How to Keep Multiple POVs Distinct

My thoughts on how to keep multiple POVs Distinct, so the reader knows who the POV belongs to, without relying on things like their names in title page headers


Ken Schafer

3/4/20242 min read

brown camel in front of white wooden fence during daytime
brown camel in front of white wooden fence during daytime

My thoughts on multiple Points of View (POVs)

I recently read the best-seller One of Us is Lying which is a YA story told in something like five different POVs with each chapter being told by a different character. While I generally enjoyed the book, I kept on finding myself having to go back to the beginning of each chapter to find out who was talking, as their voices were simply not distinct enough.

I had some additional problems with believability of several plot points, but as this post is on POV, I'll skip those at this time.

As a writer, there are many ways to ensure that each POV is unique, and I would always recommend that you have beta readers read it WITHOUT identifying which character is talking in the chapter heading to ensure that you've done your job in keeping them distinct.

In my view, they should differ by as many of the following as you can manage, without it getting forced.

  1. Voice (of course). Please don't rely on accents or forced vocabulary differences as they can get very annoying to read. Highlight the different ways they view the world, from what they care about, to what they notice and describe, and how they describe it. For example:

    Theresa: Jack was carrying a beautiful teal, book, with some kind of leather embossing on it, though his hand was covering it and I couldn't quite make out the image.

    James: Jack had this blue book in his hand, too effing bright for a dude to be carrying around. It's just effing embarrassing.

    Lisa: God, it always drives me crazy, every time I see Jack. He's so sweet, but so absolutely clueless. As always, the nerd had a book glued to his hand, this one a shocking shade of blue that clashed with his palm-tree infested red and yellow Hawaiian shirt. But what made it so typical-Jack pathetic, was the way he held it, front and center, as if he thought he were a bird and this book was his plumage, guaranteed to get him a mate.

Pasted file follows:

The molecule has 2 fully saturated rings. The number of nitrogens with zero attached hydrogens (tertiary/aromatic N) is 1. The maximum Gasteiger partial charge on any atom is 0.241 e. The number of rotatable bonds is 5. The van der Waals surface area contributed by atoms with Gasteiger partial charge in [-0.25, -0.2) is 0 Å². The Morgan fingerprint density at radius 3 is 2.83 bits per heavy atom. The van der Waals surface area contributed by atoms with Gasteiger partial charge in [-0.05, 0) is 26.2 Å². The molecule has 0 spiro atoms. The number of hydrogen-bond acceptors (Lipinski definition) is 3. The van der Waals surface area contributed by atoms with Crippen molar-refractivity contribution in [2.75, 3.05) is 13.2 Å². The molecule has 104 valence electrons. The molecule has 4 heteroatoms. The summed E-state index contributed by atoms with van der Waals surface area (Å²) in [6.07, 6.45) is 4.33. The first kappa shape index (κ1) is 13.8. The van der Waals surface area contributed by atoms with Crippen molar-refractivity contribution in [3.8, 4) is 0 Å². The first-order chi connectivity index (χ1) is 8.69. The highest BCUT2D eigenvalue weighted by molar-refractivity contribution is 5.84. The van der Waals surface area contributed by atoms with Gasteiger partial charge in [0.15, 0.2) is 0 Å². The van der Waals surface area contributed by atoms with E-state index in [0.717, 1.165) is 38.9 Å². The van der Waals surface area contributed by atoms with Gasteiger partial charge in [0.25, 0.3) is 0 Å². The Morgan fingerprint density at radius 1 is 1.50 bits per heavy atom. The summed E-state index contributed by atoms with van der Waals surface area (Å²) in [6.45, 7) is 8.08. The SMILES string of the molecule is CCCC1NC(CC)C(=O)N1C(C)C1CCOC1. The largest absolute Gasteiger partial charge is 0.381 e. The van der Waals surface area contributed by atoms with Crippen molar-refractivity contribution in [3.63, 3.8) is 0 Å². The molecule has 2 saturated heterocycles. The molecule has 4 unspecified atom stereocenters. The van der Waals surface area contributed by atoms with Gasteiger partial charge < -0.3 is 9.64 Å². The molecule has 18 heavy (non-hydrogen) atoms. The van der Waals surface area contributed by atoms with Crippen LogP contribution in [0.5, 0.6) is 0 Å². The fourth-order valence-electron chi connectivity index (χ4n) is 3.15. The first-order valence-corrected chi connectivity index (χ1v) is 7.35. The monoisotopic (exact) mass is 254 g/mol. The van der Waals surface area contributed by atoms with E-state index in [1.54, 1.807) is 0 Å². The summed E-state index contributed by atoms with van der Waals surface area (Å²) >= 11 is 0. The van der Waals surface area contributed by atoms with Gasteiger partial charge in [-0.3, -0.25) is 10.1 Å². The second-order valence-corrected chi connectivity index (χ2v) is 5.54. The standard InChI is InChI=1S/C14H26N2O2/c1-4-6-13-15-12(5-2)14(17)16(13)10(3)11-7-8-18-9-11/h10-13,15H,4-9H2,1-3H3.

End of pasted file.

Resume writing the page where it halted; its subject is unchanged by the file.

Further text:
2. Circumstances and Knowledge; make me know who's talking through viewing it through each character's specific situation

    Theresa: The way James said libary without the initial "r" was fingernails across a chalkboard. It just drove me absolutely crazy.

    Jack: Effing James thought he was better than the rest of us, with his BMW and Rolexes, but he just had to open his mouth, and you knew he was white trash, through and through.

    Lisa: I still don't know how James ever became part of our group of friends, as on the face of it, he's basically a misogynist ass who thinks that just because his family has money, he can treat everyone else like crap. But I'm sure there's more to him, some core empathy, that buried deep under the thick scar tissue of his own emotional pain. There's a human in there somewhere, and I'm going to find it one of these days.

  3. Inner voice. One character might be filled with self-doubt, for example, while another is action first, thought later.

    James: They were always judging me. I could see it in their eyes, in the faces they made behind my back whenever I was talking. But screw 'em, particularly that bitch Lisa who's still trying to save me... like I'm the one who needs saving.

    Lisa: I hate watching that hurt little boy in James, as he lashes out at anything and everyone. Too afraid to deal with his own pain, he has to cause it in others as a way of distracting himself, of making himself feel not so alone.